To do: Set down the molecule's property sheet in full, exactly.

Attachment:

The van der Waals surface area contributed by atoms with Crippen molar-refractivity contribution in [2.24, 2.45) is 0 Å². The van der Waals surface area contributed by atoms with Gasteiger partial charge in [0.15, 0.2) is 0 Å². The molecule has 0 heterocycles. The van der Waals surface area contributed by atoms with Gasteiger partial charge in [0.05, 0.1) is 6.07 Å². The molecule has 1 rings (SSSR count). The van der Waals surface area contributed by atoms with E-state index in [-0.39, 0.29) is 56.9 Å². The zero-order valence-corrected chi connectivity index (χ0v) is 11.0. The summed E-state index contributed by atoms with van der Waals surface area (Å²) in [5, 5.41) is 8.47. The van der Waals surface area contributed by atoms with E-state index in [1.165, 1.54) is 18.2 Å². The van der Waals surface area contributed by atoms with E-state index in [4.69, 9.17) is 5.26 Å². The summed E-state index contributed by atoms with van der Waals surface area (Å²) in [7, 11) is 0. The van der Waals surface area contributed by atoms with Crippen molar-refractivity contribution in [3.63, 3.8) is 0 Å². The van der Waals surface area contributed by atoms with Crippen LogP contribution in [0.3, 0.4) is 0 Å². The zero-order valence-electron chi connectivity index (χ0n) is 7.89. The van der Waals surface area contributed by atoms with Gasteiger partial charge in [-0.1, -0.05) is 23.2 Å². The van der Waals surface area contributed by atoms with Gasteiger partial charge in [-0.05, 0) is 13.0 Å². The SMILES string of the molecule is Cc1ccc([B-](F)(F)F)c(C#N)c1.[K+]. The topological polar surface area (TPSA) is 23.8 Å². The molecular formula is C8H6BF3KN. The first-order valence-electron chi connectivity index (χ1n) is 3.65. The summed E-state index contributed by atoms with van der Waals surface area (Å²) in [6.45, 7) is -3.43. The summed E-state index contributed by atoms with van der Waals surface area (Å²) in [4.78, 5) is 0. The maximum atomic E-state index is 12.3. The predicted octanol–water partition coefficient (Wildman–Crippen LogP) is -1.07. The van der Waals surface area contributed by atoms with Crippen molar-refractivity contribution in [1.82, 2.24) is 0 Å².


The van der Waals surface area contributed by atoms with Crippen molar-refractivity contribution in [2.24, 2.45) is 0 Å². The van der Waals surface area contributed by atoms with Gasteiger partial charge in [0.15, 0.2) is 0 Å². The molecule has 0 heterocycles. The van der Waals surface area contributed by atoms with Gasteiger partial charge in [0.05, 0.1) is 6.07 Å². The molecule has 1 rings (SSSR count). The van der Waals surface area contributed by atoms with E-state index in [-0.39, 0.29) is 56.9 Å². The zero-order valence-corrected chi connectivity index (χ0v) is 11.0. The summed E-state index contributed by atoms with van der Waals surface area (Å²) in [5, 5.41) is 8.47. The van der Waals surface area contributed by atoms with E-state index in [1.165, 1.54) is 18.2 Å². The van der Waals surface area contributed by atoms with E-state index in [4.69, 9.17) is 5.26 Å². The summed E-state index contributed by atoms with van der Waals surface area (Å²) in [7, 11) is 0. The van der Waals surface area contributed by atoms with Crippen molar-refractivity contribution in [3.63, 3.8) is 0 Å². The van der Waals surface area contributed by atoms with Crippen LogP contribution in [0.3, 0.4) is 0 Å². The zero-order valence-electron chi connectivity index (χ0n) is 7.89. The van der Waals surface area contributed by atoms with Gasteiger partial charge in [-0.1, -0.05) is 23.2 Å². The van der Waals surface area contributed by atoms with Gasteiger partial charge in [-0.05, 0) is 13.0 Å². The SMILES string of the molecule is Cc1ccc([B-](F)(F)F)c(C#N)c1.[K+]. The topological polar surface area (TPSA) is 23.8 Å². The molecular formula is C8H6BF3KN. The first-order valence-electron chi connectivity index (χ1n) is 3.65. The summed E-state index contributed by atoms with van der Waals surface area (Å²) in [6.45, 7) is -3.43. The summed E-state index contributed by atoms with van der Waals surface area (Å²) in [4.78, 5) is 0. The maximum atomic E-state index is 12.3. The predicted octanol–water partition coefficient (Wildman–Crippen LogP) is -1.07. The van der Waals surface area contributed by atoms with Crippen molar-refractivity contribution in [1.82, 2.24) is 0 Å².